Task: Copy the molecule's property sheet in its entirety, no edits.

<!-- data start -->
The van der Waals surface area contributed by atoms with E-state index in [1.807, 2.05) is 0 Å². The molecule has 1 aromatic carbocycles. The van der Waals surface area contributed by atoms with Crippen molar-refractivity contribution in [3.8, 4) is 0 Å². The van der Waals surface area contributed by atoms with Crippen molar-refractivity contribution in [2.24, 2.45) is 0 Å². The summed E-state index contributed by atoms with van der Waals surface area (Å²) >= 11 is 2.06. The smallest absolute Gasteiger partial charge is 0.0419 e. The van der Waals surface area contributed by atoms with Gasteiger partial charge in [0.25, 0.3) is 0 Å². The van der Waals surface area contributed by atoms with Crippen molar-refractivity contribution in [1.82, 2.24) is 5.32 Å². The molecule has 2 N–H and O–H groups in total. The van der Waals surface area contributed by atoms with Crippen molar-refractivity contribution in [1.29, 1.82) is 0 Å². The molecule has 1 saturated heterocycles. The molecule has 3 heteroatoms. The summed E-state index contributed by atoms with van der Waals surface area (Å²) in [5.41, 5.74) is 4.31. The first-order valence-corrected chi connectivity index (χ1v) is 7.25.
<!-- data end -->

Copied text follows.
The van der Waals surface area contributed by atoms with E-state index in [1.807, 2.05) is 0 Å². The molecule has 1 aromatic carbocycles. The van der Waals surface area contributed by atoms with Crippen molar-refractivity contribution in [3.8, 4) is 0 Å². The van der Waals surface area contributed by atoms with Crippen molar-refractivity contribution in [2.24, 2.45) is 0 Å². The summed E-state index contributed by atoms with van der Waals surface area (Å²) >= 11 is 2.06. The smallest absolute Gasteiger partial charge is 0.0419 e. The van der Waals surface area contributed by atoms with Gasteiger partial charge in [0.25, 0.3) is 0 Å². The van der Waals surface area contributed by atoms with Crippen molar-refractivity contribution in [1.82, 2.24) is 5.32 Å². The molecule has 2 N–H and O–H groups in total. The van der Waals surface area contributed by atoms with Crippen molar-refractivity contribution in [1.29, 1.82) is 0 Å². The molecule has 1 saturated heterocycles. The molecule has 3 heteroatoms. The summed E-state index contributed by atoms with van der Waals surface area (Å²) in [5.41, 5.74) is 4.31. The first-order valence-corrected chi connectivity index (χ1v) is 7.25.